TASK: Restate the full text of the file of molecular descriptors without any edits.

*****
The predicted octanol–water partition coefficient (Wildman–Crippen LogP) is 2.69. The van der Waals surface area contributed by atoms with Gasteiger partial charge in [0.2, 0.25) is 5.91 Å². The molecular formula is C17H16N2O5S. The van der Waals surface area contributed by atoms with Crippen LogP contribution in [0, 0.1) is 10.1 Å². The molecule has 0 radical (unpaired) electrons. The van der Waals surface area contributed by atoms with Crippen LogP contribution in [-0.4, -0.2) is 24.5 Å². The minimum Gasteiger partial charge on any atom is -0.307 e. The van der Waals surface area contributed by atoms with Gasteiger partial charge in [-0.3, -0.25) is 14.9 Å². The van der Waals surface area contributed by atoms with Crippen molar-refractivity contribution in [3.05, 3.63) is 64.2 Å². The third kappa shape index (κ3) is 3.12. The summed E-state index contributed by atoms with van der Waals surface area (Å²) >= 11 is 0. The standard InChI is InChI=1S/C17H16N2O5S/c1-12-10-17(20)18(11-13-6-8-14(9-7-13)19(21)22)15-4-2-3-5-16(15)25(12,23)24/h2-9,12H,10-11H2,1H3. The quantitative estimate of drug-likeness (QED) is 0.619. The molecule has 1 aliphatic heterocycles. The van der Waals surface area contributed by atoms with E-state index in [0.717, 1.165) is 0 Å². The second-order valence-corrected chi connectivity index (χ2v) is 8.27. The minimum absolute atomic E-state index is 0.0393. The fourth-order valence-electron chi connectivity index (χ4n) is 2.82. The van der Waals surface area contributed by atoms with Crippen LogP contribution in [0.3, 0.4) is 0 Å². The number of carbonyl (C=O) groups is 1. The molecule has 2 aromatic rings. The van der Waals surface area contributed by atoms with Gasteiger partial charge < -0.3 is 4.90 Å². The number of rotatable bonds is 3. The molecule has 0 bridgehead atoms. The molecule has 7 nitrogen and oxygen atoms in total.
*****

The predicted octanol–water partition coefficient (Wildman–Crippen LogP) is 2.69. The van der Waals surface area contributed by atoms with Gasteiger partial charge in [0.2, 0.25) is 5.91 Å². The molecular formula is C17H16N2O5S. The van der Waals surface area contributed by atoms with Crippen LogP contribution in [0, 0.1) is 10.1 Å². The molecule has 0 radical (unpaired) electrons. The van der Waals surface area contributed by atoms with Crippen LogP contribution in [-0.4, -0.2) is 24.5 Å². The minimum Gasteiger partial charge on any atom is -0.307 e. The van der Waals surface area contributed by atoms with Gasteiger partial charge in [-0.3, -0.25) is 14.9 Å². The van der Waals surface area contributed by atoms with Crippen molar-refractivity contribution in [3.05, 3.63) is 64.2 Å². The third kappa shape index (κ3) is 3.12. The summed E-state index contributed by atoms with van der Waals surface area (Å²) >= 11 is 0. The standard InChI is InChI=1S/C17H16N2O5S/c1-12-10-17(20)18(11-13-6-8-14(9-7-13)19(21)22)15-4-2-3-5-16(15)25(12,23)24/h2-9,12H,10-11H2,1H3. The quantitative estimate of drug-likeness (QED) is 0.619. The molecule has 1 aliphatic heterocycles. The van der Waals surface area contributed by atoms with E-state index in [0.717, 1.165) is 0 Å². The second-order valence-corrected chi connectivity index (χ2v) is 8.27. The minimum absolute atomic E-state index is 0.0393. The fourth-order valence-electron chi connectivity index (χ4n) is 2.82. The van der Waals surface area contributed by atoms with Crippen LogP contribution in [0.3, 0.4) is 0 Å². The number of carbonyl (C=O) groups is 1. The molecule has 2 aromatic rings. The van der Waals surface area contributed by atoms with Gasteiger partial charge < -0.3 is 4.90 Å². The number of rotatable bonds is 3. The molecule has 0 bridgehead atoms. The molecule has 7 nitrogen and oxygen atoms in total.